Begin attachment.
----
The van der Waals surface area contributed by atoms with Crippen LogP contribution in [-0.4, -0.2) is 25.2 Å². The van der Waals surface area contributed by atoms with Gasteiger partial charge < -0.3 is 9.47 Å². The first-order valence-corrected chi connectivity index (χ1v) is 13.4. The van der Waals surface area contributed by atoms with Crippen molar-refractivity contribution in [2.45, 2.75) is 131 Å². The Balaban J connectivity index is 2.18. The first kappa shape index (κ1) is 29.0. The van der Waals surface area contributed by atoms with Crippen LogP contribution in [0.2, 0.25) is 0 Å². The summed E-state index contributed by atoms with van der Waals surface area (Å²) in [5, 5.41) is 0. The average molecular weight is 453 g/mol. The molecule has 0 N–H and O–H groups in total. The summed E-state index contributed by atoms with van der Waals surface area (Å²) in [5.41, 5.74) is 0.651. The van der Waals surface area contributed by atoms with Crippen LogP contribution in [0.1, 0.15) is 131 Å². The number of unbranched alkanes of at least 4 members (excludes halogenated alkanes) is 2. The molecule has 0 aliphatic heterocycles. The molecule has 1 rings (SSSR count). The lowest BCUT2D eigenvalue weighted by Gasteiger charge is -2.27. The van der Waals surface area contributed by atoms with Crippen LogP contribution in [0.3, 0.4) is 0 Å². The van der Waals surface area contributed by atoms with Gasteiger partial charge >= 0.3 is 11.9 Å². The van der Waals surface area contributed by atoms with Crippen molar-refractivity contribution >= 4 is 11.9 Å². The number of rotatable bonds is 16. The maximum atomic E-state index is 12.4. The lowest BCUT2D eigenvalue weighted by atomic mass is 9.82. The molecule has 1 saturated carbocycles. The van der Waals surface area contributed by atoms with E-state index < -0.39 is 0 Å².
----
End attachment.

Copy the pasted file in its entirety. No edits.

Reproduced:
The van der Waals surface area contributed by atoms with Crippen LogP contribution in [-0.4, -0.2) is 25.2 Å². The van der Waals surface area contributed by atoms with Gasteiger partial charge < -0.3 is 9.47 Å². The first-order valence-corrected chi connectivity index (χ1v) is 13.4. The van der Waals surface area contributed by atoms with Crippen molar-refractivity contribution in [2.45, 2.75) is 131 Å². The Balaban J connectivity index is 2.18. The first kappa shape index (κ1) is 29.0. The van der Waals surface area contributed by atoms with Crippen LogP contribution in [0.2, 0.25) is 0 Å². The summed E-state index contributed by atoms with van der Waals surface area (Å²) in [5, 5.41) is 0. The average molecular weight is 453 g/mol. The molecule has 0 N–H and O–H groups in total. The summed E-state index contributed by atoms with van der Waals surface area (Å²) in [5.41, 5.74) is 0.651. The van der Waals surface area contributed by atoms with Crippen LogP contribution in [0.1, 0.15) is 131 Å². The number of unbranched alkanes of at least 4 members (excludes halogenated alkanes) is 2. The molecule has 0 aliphatic heterocycles. The molecule has 1 rings (SSSR count). The lowest BCUT2D eigenvalue weighted by Gasteiger charge is -2.27. The van der Waals surface area contributed by atoms with Crippen LogP contribution in [0.3, 0.4) is 0 Å². The van der Waals surface area contributed by atoms with Gasteiger partial charge >= 0.3 is 11.9 Å². The van der Waals surface area contributed by atoms with Crippen molar-refractivity contribution >= 4 is 11.9 Å². The number of rotatable bonds is 16. The maximum atomic E-state index is 12.4. The lowest BCUT2D eigenvalue weighted by atomic mass is 9.82. The molecule has 1 saturated carbocycles. The van der Waals surface area contributed by atoms with E-state index < -0.39 is 0 Å².